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Tech industry job cuts this year have baffled many, considering the hefty cash reserves held by many firms. Despite a slowing pandemic, layoffs persist, with 209 tech companies shedding 50,312 jobs since January, according to Layoffs.fyi. Major players like Alphabet, Amazon, and Microsoft have joined the trend, driving tech sector cuts to near-dot-com bust levels. While some hoped for relief this year, cuts remain high, leaving workers scrambling in a once-thriving job market. The reason? Stock prices. Layoffs boost shares, prompting companies to perpetuate the trend. This could be a potentially new normal in tech employment. Workers are more accustomed to it and investors are happy. Time will tell if the trend continues.

Layoffs: L3Harris

L3Harris recently announced a reduction in its Waco workforce by 50 positions, citing ongoing assessments of resources against customer needs. Despite the cuts, the company remains committed to supporting affected employees with severance packages, benefits continuation, and job placement assistance. As a prominent figure in the defense industry, L3Harris emphasizes its role as a “Trusted Disruptor,” boasting a global workforce of nearly 50,000 dedicated to advancing technology solutions for national security. With annual revenues reaching $19 billion, the company’s Waco facility stands as a testament to its continued operations in the region.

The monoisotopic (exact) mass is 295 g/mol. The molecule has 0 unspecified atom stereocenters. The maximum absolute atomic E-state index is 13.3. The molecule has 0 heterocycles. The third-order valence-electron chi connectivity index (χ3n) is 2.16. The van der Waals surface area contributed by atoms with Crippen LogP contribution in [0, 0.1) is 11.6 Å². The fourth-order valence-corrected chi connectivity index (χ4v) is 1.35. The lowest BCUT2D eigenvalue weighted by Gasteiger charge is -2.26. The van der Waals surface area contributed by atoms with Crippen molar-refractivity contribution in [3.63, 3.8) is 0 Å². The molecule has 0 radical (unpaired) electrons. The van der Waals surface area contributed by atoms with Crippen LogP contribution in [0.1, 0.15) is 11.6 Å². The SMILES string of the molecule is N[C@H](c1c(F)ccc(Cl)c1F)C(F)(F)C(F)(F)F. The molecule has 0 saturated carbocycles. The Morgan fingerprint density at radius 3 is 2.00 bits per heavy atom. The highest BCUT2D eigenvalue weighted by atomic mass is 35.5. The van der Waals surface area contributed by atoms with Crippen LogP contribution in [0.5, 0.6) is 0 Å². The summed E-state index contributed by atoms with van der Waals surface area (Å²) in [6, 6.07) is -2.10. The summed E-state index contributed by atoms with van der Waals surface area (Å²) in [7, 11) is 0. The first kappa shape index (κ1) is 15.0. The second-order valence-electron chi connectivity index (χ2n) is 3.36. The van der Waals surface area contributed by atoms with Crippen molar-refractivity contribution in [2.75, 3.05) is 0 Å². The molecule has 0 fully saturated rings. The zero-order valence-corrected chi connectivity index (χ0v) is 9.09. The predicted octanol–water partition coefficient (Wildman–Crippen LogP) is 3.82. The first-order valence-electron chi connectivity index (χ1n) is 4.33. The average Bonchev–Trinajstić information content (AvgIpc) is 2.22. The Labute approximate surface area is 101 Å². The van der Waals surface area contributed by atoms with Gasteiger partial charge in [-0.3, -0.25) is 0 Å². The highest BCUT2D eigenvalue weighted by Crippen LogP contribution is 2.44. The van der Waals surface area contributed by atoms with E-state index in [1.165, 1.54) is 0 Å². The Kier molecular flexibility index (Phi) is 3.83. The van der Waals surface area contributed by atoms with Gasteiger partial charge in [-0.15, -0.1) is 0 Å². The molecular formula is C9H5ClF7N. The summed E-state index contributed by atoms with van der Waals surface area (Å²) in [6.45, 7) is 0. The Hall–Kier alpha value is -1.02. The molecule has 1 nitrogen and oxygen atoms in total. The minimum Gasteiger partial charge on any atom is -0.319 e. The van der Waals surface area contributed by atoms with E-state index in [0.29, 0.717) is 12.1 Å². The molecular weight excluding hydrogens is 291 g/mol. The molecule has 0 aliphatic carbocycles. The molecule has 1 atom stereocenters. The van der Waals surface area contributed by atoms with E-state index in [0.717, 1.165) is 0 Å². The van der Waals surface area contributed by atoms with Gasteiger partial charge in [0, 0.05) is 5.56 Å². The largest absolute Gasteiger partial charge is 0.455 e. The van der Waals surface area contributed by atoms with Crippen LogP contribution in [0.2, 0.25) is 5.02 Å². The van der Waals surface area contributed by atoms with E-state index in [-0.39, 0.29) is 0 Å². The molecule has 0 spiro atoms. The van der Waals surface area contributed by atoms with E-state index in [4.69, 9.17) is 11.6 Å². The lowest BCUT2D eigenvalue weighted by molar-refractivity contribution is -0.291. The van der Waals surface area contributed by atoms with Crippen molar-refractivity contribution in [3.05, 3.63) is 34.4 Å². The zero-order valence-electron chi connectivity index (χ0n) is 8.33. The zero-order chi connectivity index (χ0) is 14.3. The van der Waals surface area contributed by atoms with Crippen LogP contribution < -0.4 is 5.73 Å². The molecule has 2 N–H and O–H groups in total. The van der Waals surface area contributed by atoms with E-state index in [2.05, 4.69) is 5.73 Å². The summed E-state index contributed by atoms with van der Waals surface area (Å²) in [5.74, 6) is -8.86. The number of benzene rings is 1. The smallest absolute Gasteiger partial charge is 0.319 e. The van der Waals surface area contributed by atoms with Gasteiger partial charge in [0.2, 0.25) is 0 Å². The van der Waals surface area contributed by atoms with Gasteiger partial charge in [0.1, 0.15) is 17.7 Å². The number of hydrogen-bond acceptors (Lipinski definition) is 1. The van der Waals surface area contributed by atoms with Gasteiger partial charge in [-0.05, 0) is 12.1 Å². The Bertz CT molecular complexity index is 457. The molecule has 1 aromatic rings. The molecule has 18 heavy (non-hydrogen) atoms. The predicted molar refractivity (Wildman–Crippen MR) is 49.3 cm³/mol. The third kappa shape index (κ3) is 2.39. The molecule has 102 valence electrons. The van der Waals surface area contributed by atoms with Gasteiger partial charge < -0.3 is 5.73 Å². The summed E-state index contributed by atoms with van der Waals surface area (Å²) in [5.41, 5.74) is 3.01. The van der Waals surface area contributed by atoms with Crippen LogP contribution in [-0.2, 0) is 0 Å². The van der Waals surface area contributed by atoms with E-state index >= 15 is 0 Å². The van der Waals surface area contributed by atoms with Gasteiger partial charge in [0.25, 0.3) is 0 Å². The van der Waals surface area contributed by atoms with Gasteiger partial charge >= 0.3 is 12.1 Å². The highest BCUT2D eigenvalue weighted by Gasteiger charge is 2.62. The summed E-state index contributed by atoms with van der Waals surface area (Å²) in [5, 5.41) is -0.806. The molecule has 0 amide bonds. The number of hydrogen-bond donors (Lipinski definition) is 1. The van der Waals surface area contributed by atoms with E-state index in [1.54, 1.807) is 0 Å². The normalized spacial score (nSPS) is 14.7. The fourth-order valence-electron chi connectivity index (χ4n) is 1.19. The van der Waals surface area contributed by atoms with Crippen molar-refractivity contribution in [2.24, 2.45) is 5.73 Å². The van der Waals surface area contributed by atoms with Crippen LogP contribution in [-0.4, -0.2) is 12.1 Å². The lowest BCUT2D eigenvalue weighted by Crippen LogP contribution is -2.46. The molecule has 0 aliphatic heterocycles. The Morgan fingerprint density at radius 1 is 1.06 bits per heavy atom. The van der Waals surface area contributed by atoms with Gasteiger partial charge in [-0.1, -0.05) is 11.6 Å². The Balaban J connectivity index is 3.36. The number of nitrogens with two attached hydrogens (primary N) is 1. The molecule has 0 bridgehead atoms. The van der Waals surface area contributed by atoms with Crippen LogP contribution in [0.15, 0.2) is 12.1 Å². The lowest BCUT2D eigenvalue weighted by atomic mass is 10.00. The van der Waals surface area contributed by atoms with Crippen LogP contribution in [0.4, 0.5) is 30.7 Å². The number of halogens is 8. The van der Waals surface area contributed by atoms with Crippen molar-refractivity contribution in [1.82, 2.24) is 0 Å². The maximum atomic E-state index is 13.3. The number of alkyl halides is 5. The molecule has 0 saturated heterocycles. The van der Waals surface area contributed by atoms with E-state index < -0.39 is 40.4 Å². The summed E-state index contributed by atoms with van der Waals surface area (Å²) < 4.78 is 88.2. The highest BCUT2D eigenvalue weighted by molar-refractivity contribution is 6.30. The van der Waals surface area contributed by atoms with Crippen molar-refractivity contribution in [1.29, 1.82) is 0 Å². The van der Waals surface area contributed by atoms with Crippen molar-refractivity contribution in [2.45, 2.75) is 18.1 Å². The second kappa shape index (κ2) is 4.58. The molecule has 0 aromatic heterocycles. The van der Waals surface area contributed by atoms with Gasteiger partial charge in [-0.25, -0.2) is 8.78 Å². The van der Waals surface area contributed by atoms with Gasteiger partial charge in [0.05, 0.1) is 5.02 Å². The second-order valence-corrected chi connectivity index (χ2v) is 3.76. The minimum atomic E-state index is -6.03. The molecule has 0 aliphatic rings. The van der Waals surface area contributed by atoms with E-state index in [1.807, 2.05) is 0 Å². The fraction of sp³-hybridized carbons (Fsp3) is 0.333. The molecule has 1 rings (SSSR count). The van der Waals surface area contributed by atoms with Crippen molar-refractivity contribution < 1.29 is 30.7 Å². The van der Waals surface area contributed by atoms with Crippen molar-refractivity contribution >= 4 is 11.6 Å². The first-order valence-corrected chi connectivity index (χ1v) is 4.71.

Hiring: Electric Boat

Submarine builder General Dynamics Electric Boat announces plans to hire over 5,000 employees this year, including 1,900 at its Rhode Island shipyard in Quonset Point, as construction of the Columbia class of ballistic nuclear missile submarines accelerates. President Kevin M. Graney emphasized the company’s ongoing expansion, highlighting the significance of the Columbia program, which now matches the workload of the Virginia class. With the lead ship of the Columbia class already 42% built, Electric Boat aims to bolster its workforce to meet the demands of this once-in-a-generation endeavor.

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Opportunity to Watch

With the surge in demand for talent in the field of generative artificial intelligence, job postings for AI-related positions have skyrocketed, reflecting the growing importance of this technology across industries. Among the emerging trends is the rise of the Chief AI Officer (CAIO) role, with over 400 federal departments alone seeking candidates for this position.

However, the question remains: who should fill this role and what responsibilities does it entail? According to Asha Palmer of Skillsoft, companies need to carefully consider their use cases and associated risks before investing in dedicated AI leadership. Whether through a CAIO or an AI governance committee, organizations must prioritize oversight and strategy to navigate the evolving landscape of AI technology and its regulatory implications.

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Jillian Hamilton has worked in a variety of Program Management roles for multiple Federal Government contractors. She has helped manage projects in training and IT. She received her Bachelors degree in Business with an emphasis in Marketing from Penn State University and her MBA from the University of Phoenix.